Laughter really is the best
Copley News Service
A hearty laugh and a humorous outlook
may guard you against a heart attack. A new study by cardiologists at the
University of Maryland Medical Center in Baltimore compared 150 people who had
suffered a heart attack or undergone coronary bypass surgery with 150
age-matched, healthy people. Participants with heart disease were 40 percent
less likely to laugh in a variety of situations.
"The old saying that 'laughter
is the best medicine,' definitely appears to be true when it comes to protecting
your heart," says Michael Miller, M.D., F.A.C.C., director of the Center
for Preventive Cardiology at the University of Maryland Medical Center. "We
don't know yet why laughing protects the heart, but we know that mental stress
is associated with impairment of the endothelium, the protective barrier lining
our heart vessels. This can cause a series of inflammatory reactions that lead
to fat and cholesterol build-up in the coronary arteries and ultimately to a
A good chuckle may help relieve
stress, especially in awkward or difficult circumstances. For example, study
participants were asked their reactions to such situations as having a waiter
accidentally spill a drink on them. They were also asked true/false questions to
measure their hostility levels. People with heart disease were less likely than
their healthy counterparts to find humor in uncomfortable situations and more
likely to be angry and hostile.
"The ability to laugh - either
naturally or as learned behavior - may have important implications in societies,
such as the U.S., where heart disease remains the No. 1 killer," says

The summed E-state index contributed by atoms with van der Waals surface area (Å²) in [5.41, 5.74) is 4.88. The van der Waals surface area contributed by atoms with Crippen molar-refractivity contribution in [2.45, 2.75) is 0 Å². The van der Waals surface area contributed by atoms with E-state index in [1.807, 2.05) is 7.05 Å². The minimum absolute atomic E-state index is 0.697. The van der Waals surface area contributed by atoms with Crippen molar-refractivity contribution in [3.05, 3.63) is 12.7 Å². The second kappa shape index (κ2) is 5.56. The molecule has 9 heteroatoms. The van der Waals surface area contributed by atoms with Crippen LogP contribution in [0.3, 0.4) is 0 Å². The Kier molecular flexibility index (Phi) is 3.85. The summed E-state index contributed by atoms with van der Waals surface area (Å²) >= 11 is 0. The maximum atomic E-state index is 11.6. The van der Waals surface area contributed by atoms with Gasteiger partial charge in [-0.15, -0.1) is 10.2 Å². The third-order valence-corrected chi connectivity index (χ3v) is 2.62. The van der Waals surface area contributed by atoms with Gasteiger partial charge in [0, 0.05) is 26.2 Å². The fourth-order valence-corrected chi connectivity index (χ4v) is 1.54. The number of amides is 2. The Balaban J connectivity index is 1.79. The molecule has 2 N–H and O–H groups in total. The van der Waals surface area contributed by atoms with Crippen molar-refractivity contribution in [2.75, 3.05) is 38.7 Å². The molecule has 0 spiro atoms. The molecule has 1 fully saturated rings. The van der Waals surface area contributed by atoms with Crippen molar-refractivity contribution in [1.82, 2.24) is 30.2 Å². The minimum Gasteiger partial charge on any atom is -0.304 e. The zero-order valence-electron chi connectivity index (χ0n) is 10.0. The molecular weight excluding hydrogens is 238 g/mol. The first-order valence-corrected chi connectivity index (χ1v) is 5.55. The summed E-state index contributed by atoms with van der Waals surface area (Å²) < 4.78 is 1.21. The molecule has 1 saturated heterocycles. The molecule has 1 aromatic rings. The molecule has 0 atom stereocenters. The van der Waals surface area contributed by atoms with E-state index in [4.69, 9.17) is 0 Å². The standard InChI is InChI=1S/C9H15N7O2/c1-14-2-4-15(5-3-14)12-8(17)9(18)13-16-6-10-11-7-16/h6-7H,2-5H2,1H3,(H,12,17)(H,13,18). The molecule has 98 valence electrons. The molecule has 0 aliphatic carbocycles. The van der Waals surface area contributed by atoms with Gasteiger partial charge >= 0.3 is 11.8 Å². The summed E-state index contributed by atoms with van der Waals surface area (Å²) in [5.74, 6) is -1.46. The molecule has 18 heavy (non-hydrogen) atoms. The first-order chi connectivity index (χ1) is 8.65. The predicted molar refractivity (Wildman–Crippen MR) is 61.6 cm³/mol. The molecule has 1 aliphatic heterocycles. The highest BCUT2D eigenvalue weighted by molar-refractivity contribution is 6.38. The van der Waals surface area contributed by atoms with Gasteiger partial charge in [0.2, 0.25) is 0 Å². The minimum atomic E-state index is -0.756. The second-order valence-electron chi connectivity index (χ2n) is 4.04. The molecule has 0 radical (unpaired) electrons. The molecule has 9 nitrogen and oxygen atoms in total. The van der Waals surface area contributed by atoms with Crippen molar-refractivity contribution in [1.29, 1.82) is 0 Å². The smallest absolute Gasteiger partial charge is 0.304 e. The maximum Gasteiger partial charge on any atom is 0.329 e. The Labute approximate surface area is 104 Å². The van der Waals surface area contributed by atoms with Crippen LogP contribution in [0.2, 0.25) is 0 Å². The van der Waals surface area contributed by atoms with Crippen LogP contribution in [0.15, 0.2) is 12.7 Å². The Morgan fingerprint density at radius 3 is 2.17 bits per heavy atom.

Miller. "We know that exercising, not smoking and eating foods low in
saturated fat will reduce the risk of heart disease. Perhaps regular, hearty
laughter should be added to the list."
A pair of studies in the American
Psychological Association's journal Health Psychology also suggests that a happy
outlook benefits women's health during their childbearing years. The first study
explored how optimism may reduce low-birth-weight and pre-term babies in
pregnant women. Researchers examined 129 women considered high risk for early
delivery or low-birth-weight babies. Women were evaluated for their levels of
optimism, and those who scored highest were less likely to have pre-term or
low-birth-weight babies than those with gloomy expectations.
"The women who were the least
optimistic during pregnancy delivered lower-birth-weight babies," says
psychologist Marci Lobel, Ph.D. "Although less-optimistic women also
reported more stress during pregnancy, stress alone is not the culprit; a
woman's outlook on her life and the health behaviors she practiced during
pregnancy were the factors that influenced her birth outcomes. More optimistic
women had better birth outcomes in part because they exercised more frequently,
which improved a baby's greater gestational age at birth."
The second study shows that a
woman's perception of stress affects her overall health as much as well-known
stress factors like poverty.
"It is not simply the effects
of income or education that are linked to better health, but also the perception
that one is higher on the social hierarchy," explains study author Nancy